8 (6.2)

8 (5.7)

Influenza

8 (6.2)

8 (5.7)

Dizziness

5 (3.9)

9 (6.4)

Injection site bruising

5 (3.9)

8 (5.7)

Myalgia

8 (6.2)

3 (2.1)

Weight increased

7 (5.4)

4 (2.8)

TEAE treatment-emergent adverse events

There were no statistically significant differences between dose groups in frequency of events

There were no clinically meaningful differences in laboratory parameters for either galcanezumab dose or between doses. No TEAE related to a laboratory analyte was reported as an SAE and none led to discontinuation. Elevated liver enzymes (as measured by alanine aminotransferase [ALT] or aspartate aminotransferase [AST] ≥3X upper limit of normal [ULN]; or alkaline phosphatase [ALP] ≥2X ULN; or total bilirubin level [TBL] ≥2X ULN at any time) were reported as TEAEs by 4 patients (galcanezumab 120 mg N = 3; galcanezumab 240 mg N = 1) and these elevations were not persistent.

Systolic blood pressure mean changes from baseline to each month ranged from − 1.45 to + 0.43 mmHg in the galcanezumab 120 mg group, and from − 1.65 to − 0.27 mmHg in the galcanezumab 240 mg group. Diastolic blood pressure mean changes from baseline to each month ranged from − 0.88 to + 0.87 mmHg in the galcanezumab 120 mg group, and from − 0.81 to + 0.23 mmHg in the galcanezumab 240 mg group. There were statistically significant, but not clinically important, mean increases from baseline in pulse at Months 1, 2, 3, and 9 that were of similar magnitude across both dose groups (range: 2.0 to 3.7 bpm; P < .01).

Few patients met criteria for treatment-emergent low systolic blood pressure, diastolic blood pressure, or pulse at any time (Table 3). There were no significant differences between galcanezumab dose groups in the frequencies of patients with treatment-emergent high systolic blood pressure or pulse at any time. There was a statistically significant increase in frequency of treatment-emergent high diastolic blood pressure in the galcanezumab 240 mg dose group compared to the 120 mg dose group (P = .046). Four patients had a sustained elevation in diastolic blood pressure (2 patients in each dose group), of whom 2 patients (1 in each dose group) had sustained elevation in systolic blood pressure. However, these were not sustained beyond 2 consecutive visits. A review of the patient-level data revealed that the increased blood pressure findings were transient, isolated events and likely represented normal variation in blood pressure. Three of these patients did have a TEAE of hypertension. Two patients with high diastolic blood pressure (1 in each dose group) also met the criteria for potentially clinically significant elevations at any time (Table 3).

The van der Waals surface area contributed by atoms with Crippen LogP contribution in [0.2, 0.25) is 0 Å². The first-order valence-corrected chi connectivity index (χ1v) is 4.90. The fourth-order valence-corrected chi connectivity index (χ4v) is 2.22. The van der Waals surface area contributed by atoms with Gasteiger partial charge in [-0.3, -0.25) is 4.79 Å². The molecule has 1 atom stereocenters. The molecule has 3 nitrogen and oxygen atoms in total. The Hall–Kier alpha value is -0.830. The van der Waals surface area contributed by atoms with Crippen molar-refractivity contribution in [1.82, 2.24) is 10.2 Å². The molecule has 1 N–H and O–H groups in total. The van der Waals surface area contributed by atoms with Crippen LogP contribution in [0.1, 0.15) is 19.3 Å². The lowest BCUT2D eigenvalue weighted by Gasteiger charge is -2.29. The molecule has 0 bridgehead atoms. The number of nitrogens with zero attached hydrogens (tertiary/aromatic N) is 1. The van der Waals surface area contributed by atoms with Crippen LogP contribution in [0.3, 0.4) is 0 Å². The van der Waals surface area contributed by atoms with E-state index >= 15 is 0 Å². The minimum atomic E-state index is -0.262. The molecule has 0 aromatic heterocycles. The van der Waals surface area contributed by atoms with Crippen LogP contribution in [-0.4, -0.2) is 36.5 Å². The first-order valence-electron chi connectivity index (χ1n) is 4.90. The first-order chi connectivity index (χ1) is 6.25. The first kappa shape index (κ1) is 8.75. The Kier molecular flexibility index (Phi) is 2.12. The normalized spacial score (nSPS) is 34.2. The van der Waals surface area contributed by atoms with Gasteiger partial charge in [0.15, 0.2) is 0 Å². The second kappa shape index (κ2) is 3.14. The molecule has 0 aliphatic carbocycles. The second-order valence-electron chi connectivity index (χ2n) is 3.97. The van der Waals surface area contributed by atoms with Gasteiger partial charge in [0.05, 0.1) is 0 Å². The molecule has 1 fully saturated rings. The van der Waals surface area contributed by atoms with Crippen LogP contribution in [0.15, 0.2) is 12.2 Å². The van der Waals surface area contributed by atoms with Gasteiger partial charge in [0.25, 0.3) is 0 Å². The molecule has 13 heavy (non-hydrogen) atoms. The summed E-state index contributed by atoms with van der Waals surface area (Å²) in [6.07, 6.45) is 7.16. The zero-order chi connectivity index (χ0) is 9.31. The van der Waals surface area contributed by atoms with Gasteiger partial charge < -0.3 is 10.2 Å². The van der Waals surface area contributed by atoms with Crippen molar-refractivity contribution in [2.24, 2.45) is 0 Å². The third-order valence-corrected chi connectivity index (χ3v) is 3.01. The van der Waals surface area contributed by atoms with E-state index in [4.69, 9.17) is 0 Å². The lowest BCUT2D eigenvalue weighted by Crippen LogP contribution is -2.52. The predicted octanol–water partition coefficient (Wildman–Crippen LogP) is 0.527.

Table 3

Treatment-emergent changes in blood pressure and pulse

Category

Galcanezumab 120 mg

Galcanezumab 240 mg

N

n (%)

N

n (%)

Elevated BP and pulse

 Sitting SBP ≥140 mmHg and ≥ 20 mmHg increase from baseline

120

5 (4.2)

124

4 (3.2)

 Sitting DBP ≥90 mmHg and ≥ 10 mmHg increase from baseline

116

6 (5.2)

126

16 (12.7)*

 Sitting pulse > 100 bpm and ≥ 15 bpm increase from baseline

129

3 (2.3)

139

5 (3.6)

Sustained elevation at 2 consecutive visits

 Sitting SBP

119

1 (0.8)

119

1 (0.8)

 Sitting DBP

115

2 (1.7)

121

2 (1.7)

 Sitting pulse

128

0

133

3 (2.3)

Potentially clinically significant elevation at anytime

 Sitting SBP ≥180 mmHg and ≥ 20 mmHg increase from baseline

129

0

139

0

 Sitting DBP ≥105 mmHg and ≥ 15 mmHg increase from baseline

129

1 (0.8)

138

1 (0.7)

BP blood pressure, DBP diastolic blood pressure, SBP systolic blood pressure

*P < .05

Across the 12 months of treatment, the mean changes from baseline to LOCF endpoint in weight were small for both galcanezumab dose groups (≤1 kg). Thirteen patients in the galcanezuamb 120 mg dose group and 12 patients in the 240 mg dose group had treatment-emergent weight loss ≥7%; whereas, 17 patients in the 120 mg dose group and 21 patients in the 240 mg dose group had treatment-emergent weight gain ≥7%. Given that the observed categorical weight changes occurred in both directions (weight loss and weight gain), there does not appear to be a clear impact of galcanezumab on weight.

There was a statistically significant mean increase from baseline in temperature of 0.2o F observed in each dose group at a single month (Month 1 for galcanezumab 120 mg [P < .01], Month 9 for galcanezumab 240 mg [P < .05]). A total of 10 patients overall experienced treatment emergent changes in body temperature. Five patients in the galcanezumab 120 mg dose group and 4 patients in the 240 mg dose group had low body temperatures (<96o F and a decrease of ≥2o F), and 1 patient in the 120 mg group had ≥101 °F and an increase of ≥2o F. Since these changes were temporary and small, they were not considered clinically meaningful.

The percentage of patients with treatment-emergent abnormal changes from baseline in ECG measures were < 5% (Table 4). However, neither galcanezumab dose groups resulted in ECG changes or serious cardiovascular events of concern. There were no discontinuations due to treatment-emergent ECG findings.
Table 4

Change from baseline in electrocardiogram categorical measures

Category

Post Baseline

Galcanezumab 120 mg

Galcanezumab 240 mg

N

n (%)

N

n (%)

Heart rate

<  50 bpm and decrease ≥15

117

1 (0.85)

131

1 (0.76)

>  100 bpm and increase ≥15

119

1 (0.84)

131

0

PR interval

<  120 msec

117

3 (2.56)

127

1 (0.79)

≥ 220 msec

119

0

130